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Nanomedicine for Eye Injections : Center for Nanomedicine

Nanomedicine for Eye Injections

iris100x100Topical application of eye drops is the most common way to deliver drugs to the eye to treat eye diseases. However, turnover of the tear film via blinking leads to rapid clearance of medications, often in just minutes. To overcome this and other topical barriers, medications can be introduced by intraocular injections, providing therapeutic drug concentrations for many hours or even a few days. However, injections are more invasive than topical application, so reducing the frequency of injections is a priority. One approach to reduce injection frequency is to inject high doses, though this approach can lead to unwanted side effects. An alternative is to inject high doses contained within nanoparticles that slowly release small, therapeutic amounts over time. Sustained release of therapeutic medicines from nanoparticles can also reduce the frequency of injections, which could significantly increase the quality of life for the patient and may decrease health-care costs. For example, the standard of care for wet type age-related macular degeneration (AMD) requires monthly injections into the eye in a clinical setting. Our promising nanomedicine technology releases sustained amounts of drug for months, potentially reducing eye injections to once every six months (see Commercialization).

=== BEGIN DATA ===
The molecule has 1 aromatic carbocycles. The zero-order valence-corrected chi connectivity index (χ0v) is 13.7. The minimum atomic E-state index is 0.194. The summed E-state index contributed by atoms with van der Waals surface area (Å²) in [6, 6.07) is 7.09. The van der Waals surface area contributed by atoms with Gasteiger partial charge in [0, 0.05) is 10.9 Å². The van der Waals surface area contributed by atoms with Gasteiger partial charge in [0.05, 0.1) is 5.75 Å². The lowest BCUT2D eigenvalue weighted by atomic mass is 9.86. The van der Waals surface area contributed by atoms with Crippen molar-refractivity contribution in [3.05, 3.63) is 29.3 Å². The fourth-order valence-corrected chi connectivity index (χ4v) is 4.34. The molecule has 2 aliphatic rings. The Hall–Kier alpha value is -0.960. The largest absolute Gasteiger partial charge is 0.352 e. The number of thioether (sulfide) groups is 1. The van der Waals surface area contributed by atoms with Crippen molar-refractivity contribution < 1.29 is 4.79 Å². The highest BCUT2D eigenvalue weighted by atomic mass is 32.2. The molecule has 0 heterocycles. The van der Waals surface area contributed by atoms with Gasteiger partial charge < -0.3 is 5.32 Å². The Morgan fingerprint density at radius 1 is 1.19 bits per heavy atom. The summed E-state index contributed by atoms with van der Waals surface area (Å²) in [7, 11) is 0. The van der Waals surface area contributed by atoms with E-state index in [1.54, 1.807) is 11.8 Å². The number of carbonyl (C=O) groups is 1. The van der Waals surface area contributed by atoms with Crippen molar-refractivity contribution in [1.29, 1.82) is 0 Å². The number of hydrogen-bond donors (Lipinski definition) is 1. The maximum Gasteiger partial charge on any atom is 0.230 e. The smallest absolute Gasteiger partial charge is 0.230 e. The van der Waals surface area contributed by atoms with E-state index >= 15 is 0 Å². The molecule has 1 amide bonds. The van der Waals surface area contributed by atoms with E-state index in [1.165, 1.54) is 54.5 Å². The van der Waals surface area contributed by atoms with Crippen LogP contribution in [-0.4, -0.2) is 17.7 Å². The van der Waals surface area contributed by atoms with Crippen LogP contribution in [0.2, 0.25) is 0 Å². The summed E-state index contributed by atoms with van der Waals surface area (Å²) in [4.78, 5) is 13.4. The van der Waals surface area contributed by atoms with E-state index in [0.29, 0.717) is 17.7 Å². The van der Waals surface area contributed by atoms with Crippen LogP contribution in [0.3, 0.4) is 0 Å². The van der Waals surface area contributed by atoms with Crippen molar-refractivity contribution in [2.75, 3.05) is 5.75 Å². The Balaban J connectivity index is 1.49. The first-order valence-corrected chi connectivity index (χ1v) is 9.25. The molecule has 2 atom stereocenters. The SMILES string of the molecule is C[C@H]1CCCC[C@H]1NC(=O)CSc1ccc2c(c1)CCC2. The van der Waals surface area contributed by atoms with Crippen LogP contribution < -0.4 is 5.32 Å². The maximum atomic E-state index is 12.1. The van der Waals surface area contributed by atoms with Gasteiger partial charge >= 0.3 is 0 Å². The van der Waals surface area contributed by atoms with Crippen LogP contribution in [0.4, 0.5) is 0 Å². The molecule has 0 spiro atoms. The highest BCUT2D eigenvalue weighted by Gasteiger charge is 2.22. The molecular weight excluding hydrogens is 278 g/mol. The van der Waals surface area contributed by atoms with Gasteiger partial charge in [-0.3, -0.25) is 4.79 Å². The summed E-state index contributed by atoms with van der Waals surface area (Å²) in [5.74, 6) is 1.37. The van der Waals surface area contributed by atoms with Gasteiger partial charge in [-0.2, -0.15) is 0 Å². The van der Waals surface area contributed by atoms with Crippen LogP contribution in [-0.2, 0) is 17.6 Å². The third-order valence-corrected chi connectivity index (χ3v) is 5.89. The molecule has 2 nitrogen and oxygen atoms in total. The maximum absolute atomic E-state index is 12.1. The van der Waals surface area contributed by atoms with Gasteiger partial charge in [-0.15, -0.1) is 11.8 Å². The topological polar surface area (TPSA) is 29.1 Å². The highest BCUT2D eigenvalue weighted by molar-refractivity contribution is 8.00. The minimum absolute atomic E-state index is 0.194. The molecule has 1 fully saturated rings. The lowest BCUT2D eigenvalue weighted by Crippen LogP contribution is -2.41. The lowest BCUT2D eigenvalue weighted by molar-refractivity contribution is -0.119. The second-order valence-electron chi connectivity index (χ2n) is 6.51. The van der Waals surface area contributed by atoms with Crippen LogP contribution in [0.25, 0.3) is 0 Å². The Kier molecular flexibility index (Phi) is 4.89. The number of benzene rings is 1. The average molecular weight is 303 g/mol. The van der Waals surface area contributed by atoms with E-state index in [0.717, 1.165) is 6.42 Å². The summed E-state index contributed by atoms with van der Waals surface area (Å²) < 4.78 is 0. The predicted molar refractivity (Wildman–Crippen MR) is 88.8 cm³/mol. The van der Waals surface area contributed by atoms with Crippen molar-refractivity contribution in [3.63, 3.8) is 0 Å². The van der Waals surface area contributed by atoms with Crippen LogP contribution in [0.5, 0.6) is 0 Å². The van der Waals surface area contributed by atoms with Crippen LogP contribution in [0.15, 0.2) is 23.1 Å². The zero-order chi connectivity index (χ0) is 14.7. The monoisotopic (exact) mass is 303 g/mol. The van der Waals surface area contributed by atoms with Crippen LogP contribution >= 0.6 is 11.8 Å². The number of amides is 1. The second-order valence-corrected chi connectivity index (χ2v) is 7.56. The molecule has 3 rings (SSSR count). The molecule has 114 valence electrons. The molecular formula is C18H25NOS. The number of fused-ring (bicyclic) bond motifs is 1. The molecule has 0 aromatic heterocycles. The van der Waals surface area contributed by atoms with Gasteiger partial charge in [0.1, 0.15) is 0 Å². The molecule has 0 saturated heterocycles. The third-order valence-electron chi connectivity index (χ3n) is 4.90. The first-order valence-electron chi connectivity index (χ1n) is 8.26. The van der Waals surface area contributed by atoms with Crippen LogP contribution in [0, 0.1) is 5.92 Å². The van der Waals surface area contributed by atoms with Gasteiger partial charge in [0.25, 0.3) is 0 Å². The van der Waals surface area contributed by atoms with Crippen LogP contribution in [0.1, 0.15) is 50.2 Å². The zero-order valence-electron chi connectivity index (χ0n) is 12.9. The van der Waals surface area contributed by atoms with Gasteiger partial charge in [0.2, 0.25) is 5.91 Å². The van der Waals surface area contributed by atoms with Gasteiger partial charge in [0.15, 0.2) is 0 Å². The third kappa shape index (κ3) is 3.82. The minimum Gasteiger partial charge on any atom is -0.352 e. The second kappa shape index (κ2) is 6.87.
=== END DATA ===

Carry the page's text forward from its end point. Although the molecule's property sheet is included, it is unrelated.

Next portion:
Selected Publications

  • Welsbie DS, Yang Z, Ge Y, Mitchell KL, Zhou X, Martin SE, Berlinicke CA, Hackler L, Fuller J, Fu J, Cao LH, Han B, Auld D, Xue T, Hirai SI, Germain L, Simard-Bisson C, Blouin R, Nguyen JV, Davis CO, Enke RA, Boye SL, Merbs SL, Marsh-Armstrong N, Hauswirth WW, DiAntonio A, Nickells RW, Inglese J, Hanes J, Yau KW, Quigley HA, Zack DJ, (2013) Functional genomic screening identifies dual leucine zipper kinase as a key mediator of retinal ganglion cell death, Proc Natl Acad Sci, 110: 4045-50.
  • Kim AJ, Woodworth GF, Boylan NJ, Suk JS, Hanes J. (2014) Highly compacted pH-responsive DNA nanoparticles mediate transgene silencing in experimental glioma, J Mater Chem B Mater Biol Med. 2(46):8165-8173.